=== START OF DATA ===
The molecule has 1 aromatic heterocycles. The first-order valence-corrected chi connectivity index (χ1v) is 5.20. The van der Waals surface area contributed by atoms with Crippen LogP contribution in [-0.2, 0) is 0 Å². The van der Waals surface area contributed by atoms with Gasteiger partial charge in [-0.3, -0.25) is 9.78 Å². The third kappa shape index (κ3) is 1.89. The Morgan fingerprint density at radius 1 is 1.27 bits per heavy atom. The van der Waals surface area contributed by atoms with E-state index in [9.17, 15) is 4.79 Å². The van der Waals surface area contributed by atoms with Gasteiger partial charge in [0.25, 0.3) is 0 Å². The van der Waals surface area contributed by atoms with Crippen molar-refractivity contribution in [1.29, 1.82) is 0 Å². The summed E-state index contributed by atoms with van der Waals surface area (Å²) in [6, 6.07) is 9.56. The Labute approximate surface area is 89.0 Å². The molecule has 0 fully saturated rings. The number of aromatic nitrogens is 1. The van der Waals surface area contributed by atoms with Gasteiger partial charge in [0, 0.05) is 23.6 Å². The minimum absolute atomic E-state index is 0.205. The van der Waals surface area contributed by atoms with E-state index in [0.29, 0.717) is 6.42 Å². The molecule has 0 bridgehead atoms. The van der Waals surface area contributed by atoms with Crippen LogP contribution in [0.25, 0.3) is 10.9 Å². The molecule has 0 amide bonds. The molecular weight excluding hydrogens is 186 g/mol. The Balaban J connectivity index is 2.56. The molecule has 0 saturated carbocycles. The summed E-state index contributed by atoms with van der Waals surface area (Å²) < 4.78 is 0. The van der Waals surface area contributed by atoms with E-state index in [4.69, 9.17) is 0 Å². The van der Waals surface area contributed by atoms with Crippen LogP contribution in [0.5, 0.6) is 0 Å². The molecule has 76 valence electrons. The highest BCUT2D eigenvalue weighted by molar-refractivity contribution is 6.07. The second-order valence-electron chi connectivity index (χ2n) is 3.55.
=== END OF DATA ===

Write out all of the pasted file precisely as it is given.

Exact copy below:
The molecule has 1 aromatic heterocycles. The first-order valence-corrected chi connectivity index (χ1v) is 5.20. The van der Waals surface area contributed by atoms with Crippen LogP contribution in [-0.2, 0) is 0 Å². The van der Waals surface area contributed by atoms with Gasteiger partial charge in [-0.3, -0.25) is 9.78 Å². The third kappa shape index (κ3) is 1.89. The Morgan fingerprint density at radius 1 is 1.27 bits per heavy atom. The van der Waals surface area contributed by atoms with E-state index in [9.17, 15) is 4.79 Å². The van der Waals surface area contributed by atoms with Gasteiger partial charge in [0.25, 0.3) is 0 Å². The van der Waals surface area contributed by atoms with Crippen molar-refractivity contribution in [1.29, 1.82) is 0 Å². The summed E-state index contributed by atoms with van der Waals surface area (Å²) in [6, 6.07) is 9.56. The Labute approximate surface area is 89.0 Å². The molecule has 0 fully saturated rings. The number of aromatic nitrogens is 1. The van der Waals surface area contributed by atoms with Gasteiger partial charge in [0, 0.05) is 23.6 Å². The minimum absolute atomic E-state index is 0.205. The van der Waals surface area contributed by atoms with E-state index in [0.29, 0.717) is 6.42 Å². The molecule has 0 bridgehead atoms. The van der Waals surface area contributed by atoms with Crippen LogP contribution in [0.25, 0.3) is 10.9 Å². The molecule has 0 amide bonds. The molecular weight excluding hydrogens is 186 g/mol. The Balaban J connectivity index is 2.56. The molecule has 0 saturated carbocycles. The summed E-state index contributed by atoms with van der Waals surface area (Å²) < 4.78 is 0. The van der Waals surface area contributed by atoms with E-state index in [4.69, 9.17) is 0 Å². The van der Waals surface area contributed by atoms with Crippen LogP contribution in [0.5, 0.6) is 0 Å². The molecule has 76 valence electrons. The highest BCUT2D eigenvalue weighted by molar-refractivity contribution is 6.07. The second-order valence-electron chi connectivity index (χ2n) is 3.55.